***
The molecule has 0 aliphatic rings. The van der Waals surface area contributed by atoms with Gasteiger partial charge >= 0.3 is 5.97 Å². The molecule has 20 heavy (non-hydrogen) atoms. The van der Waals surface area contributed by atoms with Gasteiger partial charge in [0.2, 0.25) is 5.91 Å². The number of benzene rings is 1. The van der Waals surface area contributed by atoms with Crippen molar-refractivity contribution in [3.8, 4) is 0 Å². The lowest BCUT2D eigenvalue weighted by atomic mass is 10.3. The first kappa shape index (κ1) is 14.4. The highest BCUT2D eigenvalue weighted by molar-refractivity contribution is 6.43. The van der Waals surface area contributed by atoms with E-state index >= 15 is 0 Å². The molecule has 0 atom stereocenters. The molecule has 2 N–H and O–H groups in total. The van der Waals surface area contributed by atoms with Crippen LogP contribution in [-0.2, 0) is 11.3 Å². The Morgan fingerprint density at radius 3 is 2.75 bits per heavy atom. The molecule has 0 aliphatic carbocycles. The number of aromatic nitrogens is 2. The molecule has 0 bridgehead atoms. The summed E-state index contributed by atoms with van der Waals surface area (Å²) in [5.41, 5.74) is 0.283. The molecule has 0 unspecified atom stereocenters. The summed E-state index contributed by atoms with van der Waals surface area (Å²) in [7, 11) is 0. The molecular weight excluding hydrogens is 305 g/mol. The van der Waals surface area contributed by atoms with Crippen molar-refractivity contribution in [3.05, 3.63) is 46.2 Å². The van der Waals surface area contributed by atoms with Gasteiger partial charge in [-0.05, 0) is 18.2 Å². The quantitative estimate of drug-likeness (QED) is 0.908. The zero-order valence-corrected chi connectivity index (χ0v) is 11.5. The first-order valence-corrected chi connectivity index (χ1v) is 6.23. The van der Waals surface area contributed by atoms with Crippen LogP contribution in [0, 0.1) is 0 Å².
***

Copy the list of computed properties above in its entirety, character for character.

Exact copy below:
The molecule has 0 aliphatic rings. The van der Waals surface area contributed by atoms with Gasteiger partial charge >= 0.3 is 5.97 Å². The molecule has 20 heavy (non-hydrogen) atoms. The van der Waals surface area contributed by atoms with Gasteiger partial charge in [0.2, 0.25) is 5.91 Å². The number of benzene rings is 1. The van der Waals surface area contributed by atoms with Crippen molar-refractivity contribution in [3.8, 4) is 0 Å². The lowest BCUT2D eigenvalue weighted by atomic mass is 10.3. The first kappa shape index (κ1) is 14.4. The highest BCUT2D eigenvalue weighted by molar-refractivity contribution is 6.43. The van der Waals surface area contributed by atoms with E-state index >= 15 is 0 Å². The molecule has 0 atom stereocenters. The molecule has 2 N–H and O–H groups in total. The van der Waals surface area contributed by atoms with Crippen LogP contribution in [-0.2, 0) is 11.3 Å². The Morgan fingerprint density at radius 3 is 2.75 bits per heavy atom. The molecule has 0 aliphatic carbocycles. The number of aromatic nitrogens is 2. The molecule has 0 bridgehead atoms. The summed E-state index contributed by atoms with van der Waals surface area (Å²) in [5.41, 5.74) is 0.283. The molecule has 0 unspecified atom stereocenters. The summed E-state index contributed by atoms with van der Waals surface area (Å²) in [7, 11) is 0. The molecular weight excluding hydrogens is 305 g/mol. The van der Waals surface area contributed by atoms with Crippen molar-refractivity contribution in [3.05, 3.63) is 46.2 Å². The van der Waals surface area contributed by atoms with Gasteiger partial charge in [-0.05, 0) is 18.2 Å². The quantitative estimate of drug-likeness (QED) is 0.908. The zero-order valence-corrected chi connectivity index (χ0v) is 11.5. The first-order valence-corrected chi connectivity index (χ1v) is 6.23. The van der Waals surface area contributed by atoms with Crippen LogP contribution in [0, 0.1) is 0 Å².